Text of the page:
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The Hot Hand : The Mystery and Science of Streaks
by Ben Cohen




Overview -

How can you maximize success--and limit failure? Wall Street Journal reporter Ben Cohen brilliantly investigates the mystery and science of streaks, from basketball to business.

A feast for anyone interested in the secrets of excellence. --Andre Agassi

For decades, statisticians, social scientists, psychologists, and economists (among them Nobel Prize winners) have spent massive amounts of precious time thinking about whether streaks actually exist. After all, a substantial number of decisions that we make in our everyday lives are quietly rooted in this one question: If something happened before, will it happen again? Is there such a thing as being in the zone? Can someone have a "hot hand"? Or is it simply a case of seeing patterns in randomness? Or, if streaks are possible, where can they be found?

In The Hot Hand, Wall Street Journal reporter Ben Cohen offers an unfailingly entertaining and provocative investigation into these questions. He begins with how a $35,000 fine and a wild night in New York revived a debate about the existence of streaks that was several generations in the making. We learn how the ability to recognize and then bet against streaks turned a business school dropout named David Booth into a billionaire, and how the subconscious nature of streak-related bias can make the difference between life and death for asylum seekers. We see how previously unrecognized streaks hidden amidst archival data helped solve one of the most haunting mysteries of the twentieth century, the disappearance of Raoul Wallenberg. Cohen also exposes how streak-related incentives can be manipulated, from the five-syllable word that helped break arcade profit records to an arc of black paint that allowed Stephen Curry to transform from future junior high coach into the greatest three-point shooter in NBA history. Crucially, Cohen also explores why false recognition of nonexistent streaks can have cataclysmic results, particularly if you are a sugar beet farmer or the sort of gambler who likes to switch to black on the ninth spin of the roulette wheel.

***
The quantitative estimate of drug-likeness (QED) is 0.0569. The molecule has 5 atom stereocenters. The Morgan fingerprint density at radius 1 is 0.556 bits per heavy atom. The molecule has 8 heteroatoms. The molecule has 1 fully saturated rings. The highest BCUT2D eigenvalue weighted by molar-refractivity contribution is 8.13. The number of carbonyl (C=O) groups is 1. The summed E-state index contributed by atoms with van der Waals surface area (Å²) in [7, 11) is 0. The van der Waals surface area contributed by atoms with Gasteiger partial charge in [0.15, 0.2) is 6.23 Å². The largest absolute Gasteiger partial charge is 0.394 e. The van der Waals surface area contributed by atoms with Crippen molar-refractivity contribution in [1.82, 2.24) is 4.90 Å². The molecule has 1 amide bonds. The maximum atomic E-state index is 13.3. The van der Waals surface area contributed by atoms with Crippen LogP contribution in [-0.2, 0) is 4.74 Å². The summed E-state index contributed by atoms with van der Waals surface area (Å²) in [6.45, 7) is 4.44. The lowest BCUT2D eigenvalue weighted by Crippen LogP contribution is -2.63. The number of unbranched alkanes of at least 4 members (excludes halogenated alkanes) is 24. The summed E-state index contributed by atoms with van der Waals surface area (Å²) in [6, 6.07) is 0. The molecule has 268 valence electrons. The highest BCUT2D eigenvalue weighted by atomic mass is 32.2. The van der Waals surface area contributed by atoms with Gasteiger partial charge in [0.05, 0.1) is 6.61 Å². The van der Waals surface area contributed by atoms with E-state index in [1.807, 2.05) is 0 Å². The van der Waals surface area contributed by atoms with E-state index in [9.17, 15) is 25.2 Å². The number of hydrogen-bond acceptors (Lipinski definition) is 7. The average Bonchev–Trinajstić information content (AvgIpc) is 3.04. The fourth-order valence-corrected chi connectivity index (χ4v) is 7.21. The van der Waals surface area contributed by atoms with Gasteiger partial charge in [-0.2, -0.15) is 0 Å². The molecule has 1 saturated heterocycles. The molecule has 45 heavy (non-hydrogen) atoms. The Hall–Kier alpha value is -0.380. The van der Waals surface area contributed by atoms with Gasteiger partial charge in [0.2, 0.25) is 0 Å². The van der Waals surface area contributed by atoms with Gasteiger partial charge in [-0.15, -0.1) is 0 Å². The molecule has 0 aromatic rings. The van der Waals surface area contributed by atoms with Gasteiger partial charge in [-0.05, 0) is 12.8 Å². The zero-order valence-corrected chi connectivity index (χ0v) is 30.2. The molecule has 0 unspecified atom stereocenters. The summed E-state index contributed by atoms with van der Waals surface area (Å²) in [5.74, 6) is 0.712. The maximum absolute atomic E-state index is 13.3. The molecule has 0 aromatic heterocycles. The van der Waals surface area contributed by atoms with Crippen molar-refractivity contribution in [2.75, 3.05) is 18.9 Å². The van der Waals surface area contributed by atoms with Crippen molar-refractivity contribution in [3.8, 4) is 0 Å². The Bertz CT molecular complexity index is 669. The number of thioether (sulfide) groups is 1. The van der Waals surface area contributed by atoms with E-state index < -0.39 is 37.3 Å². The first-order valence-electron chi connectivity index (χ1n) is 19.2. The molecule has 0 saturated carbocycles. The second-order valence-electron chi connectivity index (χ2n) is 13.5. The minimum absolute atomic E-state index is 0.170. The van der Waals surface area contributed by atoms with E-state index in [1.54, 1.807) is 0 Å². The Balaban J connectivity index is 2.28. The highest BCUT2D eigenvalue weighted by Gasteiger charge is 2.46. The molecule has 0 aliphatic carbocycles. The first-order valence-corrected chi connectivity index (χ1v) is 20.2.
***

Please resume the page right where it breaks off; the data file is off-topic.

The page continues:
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Overview

How can you maximize success--and limit failure? Wall Street Journal reporter Ben Cohen brilliantly investigates the mystery and science of streaks, from basketball to business.

A feast for anyone interested in the secrets of excellence. --Andre Agassi

For decades, statisticians, social scientists, psychologists, and economists (among them Nobel Prize winners) have spent massive amounts of precious time thinking about whether streaks actually exist. After all, a substantial number of decisions that we make in our everyday lives are quietly rooted in this one question: If something happened before, will it happen again? Is there such a thing as being in the zone? Can someone have a "hot hand"? Or is it simply a case of seeing patterns in randomness? Or, if streaks are possible, where can they be found?